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April 10, 2013
Science Confirms The Good Face
One of the most controversial scouting practices is the use of The Good Face. Ken Funck once wrote about The Good Face in these very pages:
Now comes word out of London that The Good Face might just be real. More block quotes:
This isn't the first time that science has found a link between face and athletic performance. A study of NFL starting quarterbacks, for instance, found that every single one of them had a much more symmetrical face (a common proxy for handsomeness) than the general population. There's a cause/effect problem there, as it could be that handsome athletes are chosen to lead their teams at an early age; or that teammates prefer to be led by handsome athletes, whether or not those handsome athletes throw the ball farther. But regardless, that study also suggests that The Good Face could be real. Funck, in that piece linked above, suggested The Good Face might correlate to a different approach at the plate.
Now that The Good Face has been validated by science, let's scout some faces. All faces are from a Wiki Commons search for "face."
Scouting report: Right-handed pitcher with three-quarters release and plus fastball in the mid-90s. Secondaries slow to develop, durability an issue, max-effort. Long face. Not enough Good Face to start, but has the stuff, if not yet the control, for late-innings relief work. Probably went to Coachella back when it was still pretty small, relatively speaking, and you didn't have to sell your car to buy tickets.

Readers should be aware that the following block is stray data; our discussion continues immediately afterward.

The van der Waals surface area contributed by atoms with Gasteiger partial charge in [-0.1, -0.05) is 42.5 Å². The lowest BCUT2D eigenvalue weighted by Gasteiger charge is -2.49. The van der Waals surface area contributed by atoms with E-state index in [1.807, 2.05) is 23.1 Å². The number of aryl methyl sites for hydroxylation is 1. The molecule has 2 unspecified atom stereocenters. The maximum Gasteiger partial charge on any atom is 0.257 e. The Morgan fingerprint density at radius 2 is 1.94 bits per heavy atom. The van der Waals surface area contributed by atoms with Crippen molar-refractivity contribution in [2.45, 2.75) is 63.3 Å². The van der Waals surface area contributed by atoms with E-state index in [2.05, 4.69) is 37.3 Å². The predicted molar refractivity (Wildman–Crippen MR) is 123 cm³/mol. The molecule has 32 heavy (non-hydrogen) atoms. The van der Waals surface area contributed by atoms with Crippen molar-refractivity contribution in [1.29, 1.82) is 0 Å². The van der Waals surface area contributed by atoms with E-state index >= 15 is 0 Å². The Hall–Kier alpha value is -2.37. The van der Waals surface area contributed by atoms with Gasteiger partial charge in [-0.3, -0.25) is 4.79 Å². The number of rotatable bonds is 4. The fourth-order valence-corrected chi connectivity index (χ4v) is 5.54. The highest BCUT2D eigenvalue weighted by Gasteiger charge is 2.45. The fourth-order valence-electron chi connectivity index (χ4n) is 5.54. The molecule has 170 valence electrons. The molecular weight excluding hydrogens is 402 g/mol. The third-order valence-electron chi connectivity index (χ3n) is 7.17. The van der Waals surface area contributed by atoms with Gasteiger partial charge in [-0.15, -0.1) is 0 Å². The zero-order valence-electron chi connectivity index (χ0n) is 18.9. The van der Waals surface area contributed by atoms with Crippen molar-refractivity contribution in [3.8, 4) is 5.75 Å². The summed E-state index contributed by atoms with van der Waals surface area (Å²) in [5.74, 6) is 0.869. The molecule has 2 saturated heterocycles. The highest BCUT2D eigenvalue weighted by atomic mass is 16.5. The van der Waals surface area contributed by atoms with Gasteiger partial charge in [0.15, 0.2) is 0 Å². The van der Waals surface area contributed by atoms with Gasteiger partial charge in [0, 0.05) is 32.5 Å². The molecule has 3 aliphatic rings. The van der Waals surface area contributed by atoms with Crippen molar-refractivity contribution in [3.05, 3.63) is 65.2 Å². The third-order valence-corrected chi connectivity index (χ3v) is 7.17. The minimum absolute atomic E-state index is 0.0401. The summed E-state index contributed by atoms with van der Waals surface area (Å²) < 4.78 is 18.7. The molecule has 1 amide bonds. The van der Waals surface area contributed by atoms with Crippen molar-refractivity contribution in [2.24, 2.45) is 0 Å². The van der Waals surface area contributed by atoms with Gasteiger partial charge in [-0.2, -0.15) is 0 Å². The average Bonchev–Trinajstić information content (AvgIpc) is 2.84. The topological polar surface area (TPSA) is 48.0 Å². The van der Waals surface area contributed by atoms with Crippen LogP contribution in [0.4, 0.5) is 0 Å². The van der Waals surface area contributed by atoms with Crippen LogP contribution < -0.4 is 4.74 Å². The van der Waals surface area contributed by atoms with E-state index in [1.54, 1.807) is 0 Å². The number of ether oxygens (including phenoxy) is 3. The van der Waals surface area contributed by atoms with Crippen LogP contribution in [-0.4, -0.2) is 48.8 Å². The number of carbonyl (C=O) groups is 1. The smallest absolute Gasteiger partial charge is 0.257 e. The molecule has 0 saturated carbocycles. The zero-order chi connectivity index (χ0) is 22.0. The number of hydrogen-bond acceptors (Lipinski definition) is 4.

Scouting report: Lightning-quick hands, good power for his size, could hit 25+ home runs at highest level. Doesn't have the arm for the left side of the infield, but should stick at second base. Future hitting instructor. Good observer. Probably rides his bike to the ballpark. Good Face. Good Tan Face.
Scouting reports, from left to right: 1. Good Face, solid hit tool, plus power, but could be a base clogger. 2. Good face, left-handed reliever, plus slider, deceptive. 3. Good face, no. 2 starter, big durable body. 4. Bad face, pinch-hitter.
Scouting report: Bad face. Too passive at the plate, will be exploited in higher levels. Nice guy, good teammate, lousy player.
Conclusion: It's worth pointing out that a lot of published scientific findings can't be replicated. Interesting findings, like this one, get published and picked up by news outlets, like this one, before they've stood the test of replication. One last block quote:
So while it's interesting that there might be reason to believe in The Good Face, it's likely to remain controversial for some time still.